PARIS -- Nissan and its Spanish unions have agreed to reduce headcount at the Japanese carmaker's Barcelona plant by about a third, to 2,800 employees, as part of a wider restructuring plan leading up to 2012.
The work force reduction is based around an assumption of two daily shifts and annual output of 128,000 vehicles, or 80 percent of capacity, Nissan said.
Workers at the plant had previously demonstrated against Nissan's plans, initially announced in October, to cut 1,680 jobs as part of a worldwide restructuring linked to the global economic crisis.
Nissan executives told Automotive News Europe that "right-sizing" the Barcelona plant and improving productivity are pre-conditions for any decision on building new vehicles there.
The Barcelona plant currently produces the slow-selling Pathfinder large SUV, the Navarra pickup truck and vans co-badged for Nissan, Renault and GM's German subsidiary Opel.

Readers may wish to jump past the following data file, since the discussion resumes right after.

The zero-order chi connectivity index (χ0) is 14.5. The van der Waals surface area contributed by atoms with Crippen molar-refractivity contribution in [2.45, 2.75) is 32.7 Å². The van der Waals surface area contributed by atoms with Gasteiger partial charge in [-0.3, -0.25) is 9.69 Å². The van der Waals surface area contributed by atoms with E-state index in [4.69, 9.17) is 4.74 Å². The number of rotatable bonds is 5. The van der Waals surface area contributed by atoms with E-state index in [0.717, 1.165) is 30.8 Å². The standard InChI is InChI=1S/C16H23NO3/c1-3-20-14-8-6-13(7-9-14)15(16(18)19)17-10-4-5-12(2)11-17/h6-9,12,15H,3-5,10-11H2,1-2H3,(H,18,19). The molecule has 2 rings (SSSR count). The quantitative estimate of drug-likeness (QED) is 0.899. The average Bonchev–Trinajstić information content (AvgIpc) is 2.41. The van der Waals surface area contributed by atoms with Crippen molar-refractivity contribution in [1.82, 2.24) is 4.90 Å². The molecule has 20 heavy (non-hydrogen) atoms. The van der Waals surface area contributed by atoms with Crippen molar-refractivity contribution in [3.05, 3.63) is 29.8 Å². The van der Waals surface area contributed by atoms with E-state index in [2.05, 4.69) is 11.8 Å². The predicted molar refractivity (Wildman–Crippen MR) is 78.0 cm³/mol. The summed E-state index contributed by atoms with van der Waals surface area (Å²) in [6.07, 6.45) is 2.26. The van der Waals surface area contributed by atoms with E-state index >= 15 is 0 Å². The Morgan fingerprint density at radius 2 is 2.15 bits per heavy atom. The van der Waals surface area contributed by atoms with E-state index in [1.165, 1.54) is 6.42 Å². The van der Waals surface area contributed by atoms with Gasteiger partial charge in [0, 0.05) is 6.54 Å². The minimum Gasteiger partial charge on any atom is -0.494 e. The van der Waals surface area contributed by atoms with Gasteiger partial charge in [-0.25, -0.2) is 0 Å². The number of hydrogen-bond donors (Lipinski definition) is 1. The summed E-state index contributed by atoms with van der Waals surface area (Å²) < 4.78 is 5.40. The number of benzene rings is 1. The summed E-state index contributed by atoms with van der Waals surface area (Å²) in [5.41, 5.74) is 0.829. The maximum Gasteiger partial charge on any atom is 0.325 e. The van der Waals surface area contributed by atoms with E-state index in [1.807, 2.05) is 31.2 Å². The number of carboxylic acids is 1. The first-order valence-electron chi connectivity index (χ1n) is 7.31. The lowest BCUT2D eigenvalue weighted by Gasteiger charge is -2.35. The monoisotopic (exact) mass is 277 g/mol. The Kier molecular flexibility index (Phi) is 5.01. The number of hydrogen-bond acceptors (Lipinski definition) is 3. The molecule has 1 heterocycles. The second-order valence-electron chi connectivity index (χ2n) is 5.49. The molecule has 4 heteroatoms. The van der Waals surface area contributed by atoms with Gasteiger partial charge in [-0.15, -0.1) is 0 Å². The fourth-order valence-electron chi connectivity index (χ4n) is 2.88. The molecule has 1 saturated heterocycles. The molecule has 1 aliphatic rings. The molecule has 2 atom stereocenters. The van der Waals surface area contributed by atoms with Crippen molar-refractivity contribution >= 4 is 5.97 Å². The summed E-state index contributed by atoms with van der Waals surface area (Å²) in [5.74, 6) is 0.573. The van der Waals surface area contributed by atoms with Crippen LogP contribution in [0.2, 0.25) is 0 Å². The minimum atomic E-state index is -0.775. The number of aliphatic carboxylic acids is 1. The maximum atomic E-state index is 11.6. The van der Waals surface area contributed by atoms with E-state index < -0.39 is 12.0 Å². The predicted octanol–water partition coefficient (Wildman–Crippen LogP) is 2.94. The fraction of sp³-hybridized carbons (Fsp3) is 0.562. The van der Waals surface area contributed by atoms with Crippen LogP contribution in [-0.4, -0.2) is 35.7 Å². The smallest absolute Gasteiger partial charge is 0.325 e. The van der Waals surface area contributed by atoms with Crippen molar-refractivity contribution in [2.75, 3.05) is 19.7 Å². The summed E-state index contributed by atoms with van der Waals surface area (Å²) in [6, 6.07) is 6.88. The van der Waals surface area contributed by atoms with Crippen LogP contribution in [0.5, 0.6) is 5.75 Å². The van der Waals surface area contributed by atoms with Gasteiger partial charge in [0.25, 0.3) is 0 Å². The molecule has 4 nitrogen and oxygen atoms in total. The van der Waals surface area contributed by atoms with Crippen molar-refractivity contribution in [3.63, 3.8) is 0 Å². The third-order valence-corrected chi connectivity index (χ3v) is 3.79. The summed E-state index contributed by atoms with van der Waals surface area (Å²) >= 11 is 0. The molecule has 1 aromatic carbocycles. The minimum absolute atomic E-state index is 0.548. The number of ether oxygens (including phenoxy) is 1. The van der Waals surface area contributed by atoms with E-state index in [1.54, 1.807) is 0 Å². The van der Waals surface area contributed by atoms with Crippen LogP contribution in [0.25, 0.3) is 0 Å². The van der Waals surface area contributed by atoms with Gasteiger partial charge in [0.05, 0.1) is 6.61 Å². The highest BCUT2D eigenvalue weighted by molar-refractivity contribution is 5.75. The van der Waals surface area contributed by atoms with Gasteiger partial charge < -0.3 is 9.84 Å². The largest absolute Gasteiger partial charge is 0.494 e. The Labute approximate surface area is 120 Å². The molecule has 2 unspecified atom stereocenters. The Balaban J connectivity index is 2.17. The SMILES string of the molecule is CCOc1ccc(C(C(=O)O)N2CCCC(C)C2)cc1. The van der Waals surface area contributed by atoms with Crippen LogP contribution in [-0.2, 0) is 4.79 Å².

Nissan executives have said a new vehicle is essential if the Barcelona plant -- the first Japanese investment in the European auto industry -- is to continue operations post-2012.
To reduce headcount in the run-up to this deadline, Nissan has pledged employment search assistance to workers who take voluntary buyouts between now and 2011.
Auto production in Spain plunged 53 percent in January over the same time last year to 123,762 units, its biggest-ever monthly drop, the Spanish automakers' association ANFAC said Wednesday.
-- Reuters contributed